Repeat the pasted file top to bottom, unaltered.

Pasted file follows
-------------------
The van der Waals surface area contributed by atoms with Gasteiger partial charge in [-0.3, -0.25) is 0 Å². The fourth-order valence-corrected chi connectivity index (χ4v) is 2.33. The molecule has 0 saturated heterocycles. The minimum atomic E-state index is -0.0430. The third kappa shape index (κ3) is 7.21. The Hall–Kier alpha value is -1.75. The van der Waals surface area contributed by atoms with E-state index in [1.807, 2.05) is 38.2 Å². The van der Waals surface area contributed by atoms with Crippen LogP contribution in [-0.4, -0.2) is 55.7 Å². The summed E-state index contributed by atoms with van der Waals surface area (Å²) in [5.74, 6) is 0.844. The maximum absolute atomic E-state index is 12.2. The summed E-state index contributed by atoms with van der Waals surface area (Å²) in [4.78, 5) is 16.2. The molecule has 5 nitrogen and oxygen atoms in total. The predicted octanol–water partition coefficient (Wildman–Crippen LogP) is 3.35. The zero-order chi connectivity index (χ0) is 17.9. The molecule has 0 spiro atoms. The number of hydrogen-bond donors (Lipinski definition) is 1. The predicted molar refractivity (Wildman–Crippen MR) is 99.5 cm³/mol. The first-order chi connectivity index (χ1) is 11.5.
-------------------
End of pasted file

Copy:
The van der Waals surface area contributed by atoms with Gasteiger partial charge in [-0.3, -0.25) is 0 Å². The fourth-order valence-corrected chi connectivity index (χ4v) is 2.33. The molecule has 0 saturated heterocycles. The minimum atomic E-state index is -0.0430. The third kappa shape index (κ3) is 7.21. The Hall–Kier alpha value is -1.75. The van der Waals surface area contributed by atoms with E-state index in [1.807, 2.05) is 38.2 Å². The van der Waals surface area contributed by atoms with Crippen LogP contribution in [-0.4, -0.2) is 55.7 Å². The summed E-state index contributed by atoms with van der Waals surface area (Å²) in [5.74, 6) is 0.844. The maximum absolute atomic E-state index is 12.2. The summed E-state index contributed by atoms with van der Waals surface area (Å²) in [4.78, 5) is 16.2. The molecule has 5 nitrogen and oxygen atoms in total. The predicted octanol–water partition coefficient (Wildman–Crippen LogP) is 3.35. The zero-order chi connectivity index (χ0) is 17.9. The molecule has 0 spiro atoms. The number of hydrogen-bond donors (Lipinski definition) is 1. The predicted molar refractivity (Wildman–Crippen MR) is 99.5 cm³/mol. The first-order chi connectivity index (χ1) is 11.5.